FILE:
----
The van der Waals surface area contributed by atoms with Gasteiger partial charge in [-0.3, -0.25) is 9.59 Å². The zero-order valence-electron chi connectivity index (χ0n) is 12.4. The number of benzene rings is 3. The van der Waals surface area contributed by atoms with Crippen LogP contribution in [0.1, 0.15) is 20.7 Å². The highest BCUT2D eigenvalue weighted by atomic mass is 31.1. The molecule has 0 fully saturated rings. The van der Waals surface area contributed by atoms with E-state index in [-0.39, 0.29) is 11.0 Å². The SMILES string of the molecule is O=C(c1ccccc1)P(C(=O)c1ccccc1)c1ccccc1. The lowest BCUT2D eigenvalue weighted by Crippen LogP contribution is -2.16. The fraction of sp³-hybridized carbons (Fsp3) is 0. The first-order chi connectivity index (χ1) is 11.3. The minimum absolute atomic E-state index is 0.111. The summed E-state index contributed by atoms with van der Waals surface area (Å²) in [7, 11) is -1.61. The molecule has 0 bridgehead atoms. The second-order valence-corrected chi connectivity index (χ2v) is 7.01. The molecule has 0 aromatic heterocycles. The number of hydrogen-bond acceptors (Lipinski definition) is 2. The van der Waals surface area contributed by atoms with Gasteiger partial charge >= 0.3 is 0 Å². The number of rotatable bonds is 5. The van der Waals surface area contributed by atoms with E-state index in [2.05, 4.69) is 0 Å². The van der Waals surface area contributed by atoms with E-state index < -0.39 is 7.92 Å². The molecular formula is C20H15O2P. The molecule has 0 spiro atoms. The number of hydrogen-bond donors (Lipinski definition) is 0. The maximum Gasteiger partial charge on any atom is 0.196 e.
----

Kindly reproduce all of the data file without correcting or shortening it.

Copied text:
The van der Waals surface area contributed by atoms with Gasteiger partial charge in [-0.3, -0.25) is 9.59 Å². The zero-order valence-electron chi connectivity index (χ0n) is 12.4. The number of benzene rings is 3. The van der Waals surface area contributed by atoms with Crippen LogP contribution in [0.1, 0.15) is 20.7 Å². The highest BCUT2D eigenvalue weighted by atomic mass is 31.1. The molecule has 0 fully saturated rings. The van der Waals surface area contributed by atoms with E-state index in [-0.39, 0.29) is 11.0 Å². The SMILES string of the molecule is O=C(c1ccccc1)P(C(=O)c1ccccc1)c1ccccc1. The lowest BCUT2D eigenvalue weighted by Crippen LogP contribution is -2.16. The fraction of sp³-hybridized carbons (Fsp3) is 0. The first-order chi connectivity index (χ1) is 11.3. The minimum absolute atomic E-state index is 0.111. The summed E-state index contributed by atoms with van der Waals surface area (Å²) in [7, 11) is -1.61. The molecule has 0 bridgehead atoms. The second-order valence-corrected chi connectivity index (χ2v) is 7.01. The molecule has 0 aromatic heterocycles. The number of hydrogen-bond acceptors (Lipinski definition) is 2. The van der Waals surface area contributed by atoms with Gasteiger partial charge >= 0.3 is 0 Å². The number of rotatable bonds is 5. The van der Waals surface area contributed by atoms with E-state index in [2.05, 4.69) is 0 Å². The van der Waals surface area contributed by atoms with E-state index < -0.39 is 7.92 Å². The molecular formula is C20H15O2P. The molecule has 0 spiro atoms. The number of hydrogen-bond donors (Lipinski definition) is 0. The maximum Gasteiger partial charge on any atom is 0.196 e.